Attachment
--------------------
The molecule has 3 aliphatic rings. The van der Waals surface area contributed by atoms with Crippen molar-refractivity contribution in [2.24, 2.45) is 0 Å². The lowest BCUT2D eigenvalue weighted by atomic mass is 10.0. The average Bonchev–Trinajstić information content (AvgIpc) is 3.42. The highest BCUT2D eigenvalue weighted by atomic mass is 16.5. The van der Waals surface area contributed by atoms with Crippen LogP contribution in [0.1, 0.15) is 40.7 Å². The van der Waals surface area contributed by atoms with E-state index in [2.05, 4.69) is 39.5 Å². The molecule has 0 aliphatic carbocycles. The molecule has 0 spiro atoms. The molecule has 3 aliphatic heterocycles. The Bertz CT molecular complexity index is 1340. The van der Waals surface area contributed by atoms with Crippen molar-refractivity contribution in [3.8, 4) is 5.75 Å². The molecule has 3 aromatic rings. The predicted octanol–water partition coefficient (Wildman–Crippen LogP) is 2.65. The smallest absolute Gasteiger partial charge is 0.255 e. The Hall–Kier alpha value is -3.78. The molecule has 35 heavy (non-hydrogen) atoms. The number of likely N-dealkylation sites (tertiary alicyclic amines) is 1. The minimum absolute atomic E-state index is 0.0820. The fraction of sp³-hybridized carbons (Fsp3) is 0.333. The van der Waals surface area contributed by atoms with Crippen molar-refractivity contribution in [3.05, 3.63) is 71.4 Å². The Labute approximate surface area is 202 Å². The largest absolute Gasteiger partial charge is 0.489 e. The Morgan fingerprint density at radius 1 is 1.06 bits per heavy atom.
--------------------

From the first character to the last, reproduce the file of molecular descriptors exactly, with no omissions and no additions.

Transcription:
The molecule has 3 aliphatic rings. The van der Waals surface area contributed by atoms with Crippen molar-refractivity contribution in [2.24, 2.45) is 0 Å². The lowest BCUT2D eigenvalue weighted by atomic mass is 10.0. The average Bonchev–Trinajstić information content (AvgIpc) is 3.42. The highest BCUT2D eigenvalue weighted by atomic mass is 16.5. The van der Waals surface area contributed by atoms with Crippen LogP contribution in [0.1, 0.15) is 40.7 Å². The van der Waals surface area contributed by atoms with E-state index in [2.05, 4.69) is 39.5 Å². The molecule has 0 aliphatic carbocycles. The molecule has 0 spiro atoms. The molecule has 3 aliphatic heterocycles. The Bertz CT molecular complexity index is 1340. The van der Waals surface area contributed by atoms with Crippen molar-refractivity contribution in [3.8, 4) is 5.75 Å². The molecule has 3 aromatic rings. The predicted octanol–water partition coefficient (Wildman–Crippen LogP) is 2.65. The smallest absolute Gasteiger partial charge is 0.255 e. The Hall–Kier alpha value is -3.78. The molecule has 35 heavy (non-hydrogen) atoms. The number of likely N-dealkylation sites (tertiary alicyclic amines) is 1. The minimum absolute atomic E-state index is 0.0820. The fraction of sp³-hybridized carbons (Fsp3) is 0.333. The van der Waals surface area contributed by atoms with Crippen molar-refractivity contribution in [3.05, 3.63) is 71.4 Å². The Labute approximate surface area is 202 Å². The largest absolute Gasteiger partial charge is 0.489 e. The Morgan fingerprint density at radius 1 is 1.06 bits per heavy atom.